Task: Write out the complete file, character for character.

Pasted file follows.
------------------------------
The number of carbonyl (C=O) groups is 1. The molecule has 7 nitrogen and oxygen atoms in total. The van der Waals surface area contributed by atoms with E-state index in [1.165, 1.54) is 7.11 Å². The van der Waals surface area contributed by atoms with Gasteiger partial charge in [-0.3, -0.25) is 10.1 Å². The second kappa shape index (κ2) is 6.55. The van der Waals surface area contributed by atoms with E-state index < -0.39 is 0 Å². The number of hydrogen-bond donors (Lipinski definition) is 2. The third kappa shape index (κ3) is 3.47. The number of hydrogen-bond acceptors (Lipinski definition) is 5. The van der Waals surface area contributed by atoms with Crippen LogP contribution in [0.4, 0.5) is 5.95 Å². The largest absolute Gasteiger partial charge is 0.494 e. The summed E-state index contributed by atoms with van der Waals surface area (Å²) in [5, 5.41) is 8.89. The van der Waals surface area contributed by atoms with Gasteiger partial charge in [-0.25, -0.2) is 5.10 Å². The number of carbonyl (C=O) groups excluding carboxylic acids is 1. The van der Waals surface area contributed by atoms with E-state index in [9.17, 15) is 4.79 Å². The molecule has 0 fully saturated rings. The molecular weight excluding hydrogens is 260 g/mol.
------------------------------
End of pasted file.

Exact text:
The number of carbonyl (C=O) groups is 1. The molecule has 7 nitrogen and oxygen atoms in total. The van der Waals surface area contributed by atoms with E-state index in [1.165, 1.54) is 7.11 Å². The van der Waals surface area contributed by atoms with Gasteiger partial charge in [-0.3, -0.25) is 10.1 Å². The second kappa shape index (κ2) is 6.55. The van der Waals surface area contributed by atoms with E-state index < -0.39 is 0 Å². The number of hydrogen-bond donors (Lipinski definition) is 2. The third kappa shape index (κ3) is 3.47. The number of hydrogen-bond acceptors (Lipinski definition) is 5. The van der Waals surface area contributed by atoms with Crippen LogP contribution in [0.4, 0.5) is 5.95 Å². The largest absolute Gasteiger partial charge is 0.494 e. The summed E-state index contributed by atoms with van der Waals surface area (Å²) in [5, 5.41) is 8.89. The van der Waals surface area contributed by atoms with Gasteiger partial charge in [-0.25, -0.2) is 5.10 Å². The number of carbonyl (C=O) groups excluding carboxylic acids is 1. The van der Waals surface area contributed by atoms with E-state index in [9.17, 15) is 4.79 Å². The molecule has 0 fully saturated rings. The molecular weight excluding hydrogens is 260 g/mol.